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Thread: War Dept approval on a Shiloh 1874 Sporter #3

  1. #21
    Boolit Grand Master

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    I use the MCA sights and like them the soules are very good. I have one windgage front. Where I use it and how is on windy days I make the rough correction on the front at the start of the relay, using the rear soules windage to make fine and keep up. ( hopefully ahead off). The problem with the front wind gage sight is you have to move the rifle around so much to make corrections using it for every adjustment. Thin about sliding the roofle back and forth to get to the front sight for every adjustment.

  2. #22
    Boolit Master
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    20 months and they are just getting around to build it now?!? OUCH!!!
    Glad that your dream rifle is going to be a reality soon.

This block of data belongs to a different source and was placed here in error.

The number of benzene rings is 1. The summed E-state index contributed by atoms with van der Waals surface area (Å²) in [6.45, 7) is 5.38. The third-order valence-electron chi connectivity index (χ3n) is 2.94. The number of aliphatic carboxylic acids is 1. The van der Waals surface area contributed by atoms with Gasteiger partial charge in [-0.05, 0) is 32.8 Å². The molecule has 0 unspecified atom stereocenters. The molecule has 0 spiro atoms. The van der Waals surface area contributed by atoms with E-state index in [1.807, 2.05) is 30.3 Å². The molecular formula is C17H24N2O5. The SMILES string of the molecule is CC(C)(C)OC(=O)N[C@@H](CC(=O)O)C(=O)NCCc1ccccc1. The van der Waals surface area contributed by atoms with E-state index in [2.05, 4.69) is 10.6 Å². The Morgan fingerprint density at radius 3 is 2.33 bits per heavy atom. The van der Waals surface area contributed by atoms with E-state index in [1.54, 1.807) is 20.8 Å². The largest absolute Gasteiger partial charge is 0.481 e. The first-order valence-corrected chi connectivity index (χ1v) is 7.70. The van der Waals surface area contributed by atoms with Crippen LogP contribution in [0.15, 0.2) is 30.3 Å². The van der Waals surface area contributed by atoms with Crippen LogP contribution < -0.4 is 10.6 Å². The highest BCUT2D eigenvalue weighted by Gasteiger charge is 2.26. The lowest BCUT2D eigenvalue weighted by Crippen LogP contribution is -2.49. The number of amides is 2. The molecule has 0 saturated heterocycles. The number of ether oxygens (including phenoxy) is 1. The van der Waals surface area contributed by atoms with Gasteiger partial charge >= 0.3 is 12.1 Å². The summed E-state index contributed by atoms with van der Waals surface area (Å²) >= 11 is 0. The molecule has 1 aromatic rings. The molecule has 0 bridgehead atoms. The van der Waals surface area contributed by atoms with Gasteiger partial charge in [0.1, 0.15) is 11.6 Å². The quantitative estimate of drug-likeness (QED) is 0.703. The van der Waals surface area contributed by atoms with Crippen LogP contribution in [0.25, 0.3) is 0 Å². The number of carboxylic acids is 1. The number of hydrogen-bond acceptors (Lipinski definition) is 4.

I lucked into a Pedersoli #3 Sporter... Really happy with it.
    Doubly so for the 1859 ORIGINAL Sharps I blundered into recently...
    Hope your retirement is going well!

    -Tom

  3. #23
    Boolit Buddy Big Mak's Avatar
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    Thanks for the feedback.
    I've decided to go with the Baldwin, long range and front site.

  4. #24
    Boolit Master
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    That will work well. Very well.

  5. #25
    Boolit Buddy Big Mak's Avatar
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    Quote Originally Posted by BrentD View Post
    That will work well. Very well.
    Steve was very prompt in getting back to me with questions I had. That sold me! He will send them to Shiloh with my order number and send me and invoice.

    Some mentioned getting it drill and tap at 10 and 13" spacung for an A scope should my eyesight start failing me in the future.
    What do y'all think of this?

  6. #26
    Boolit Buddy
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    Dec 2012
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    Not much. When your eyes start to go, GET GLASSES. Don't go drilling a bunch of holes in the barrel.

  7. #27
    Boolit Master
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    Nothing wrong with thinking ahead. but I would STRONGLY recommend 7.2" spacing not 10 or 13".